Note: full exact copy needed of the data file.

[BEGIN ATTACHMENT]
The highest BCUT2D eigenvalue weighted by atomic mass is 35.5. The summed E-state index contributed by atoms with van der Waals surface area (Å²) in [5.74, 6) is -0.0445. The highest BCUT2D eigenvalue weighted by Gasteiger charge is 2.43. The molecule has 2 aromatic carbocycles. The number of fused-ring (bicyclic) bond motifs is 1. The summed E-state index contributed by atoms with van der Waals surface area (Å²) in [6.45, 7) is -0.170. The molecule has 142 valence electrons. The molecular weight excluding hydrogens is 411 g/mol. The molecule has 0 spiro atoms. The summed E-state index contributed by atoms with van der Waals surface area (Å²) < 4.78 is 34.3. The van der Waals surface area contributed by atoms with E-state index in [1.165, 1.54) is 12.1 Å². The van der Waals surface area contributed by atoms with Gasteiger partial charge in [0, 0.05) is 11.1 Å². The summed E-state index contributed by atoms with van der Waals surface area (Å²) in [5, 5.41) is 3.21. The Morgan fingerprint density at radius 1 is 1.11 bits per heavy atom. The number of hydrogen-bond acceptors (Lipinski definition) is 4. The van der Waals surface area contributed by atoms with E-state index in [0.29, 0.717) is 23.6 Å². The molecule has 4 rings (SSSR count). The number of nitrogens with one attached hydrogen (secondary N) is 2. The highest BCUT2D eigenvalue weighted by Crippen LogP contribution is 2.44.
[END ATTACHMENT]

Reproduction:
The highest BCUT2D eigenvalue weighted by atomic mass is 35.5. The summed E-state index contributed by atoms with van der Waals surface area (Å²) in [5.74, 6) is -0.0445. The highest BCUT2D eigenvalue weighted by Gasteiger charge is 2.43. The molecule has 2 aromatic carbocycles. The number of fused-ring (bicyclic) bond motifs is 1. The summed E-state index contributed by atoms with van der Waals surface area (Å²) in [6.45, 7) is -0.170. The molecule has 142 valence electrons. The molecular weight excluding hydrogens is 411 g/mol. The molecule has 0 spiro atoms. The summed E-state index contributed by atoms with van der Waals surface area (Å²) < 4.78 is 34.3. The van der Waals surface area contributed by atoms with E-state index in [1.165, 1.54) is 12.1 Å². The van der Waals surface area contributed by atoms with Gasteiger partial charge in [0, 0.05) is 11.1 Å². The summed E-state index contributed by atoms with van der Waals surface area (Å²) in [5, 5.41) is 3.21. The Morgan fingerprint density at radius 1 is 1.11 bits per heavy atom. The number of hydrogen-bond acceptors (Lipinski definition) is 4. The van der Waals surface area contributed by atoms with E-state index in [0.29, 0.717) is 23.6 Å². The molecule has 4 rings (SSSR count). The number of nitrogens with one attached hydrogen (secondary N) is 2. The highest BCUT2D eigenvalue weighted by Crippen LogP contribution is 2.44.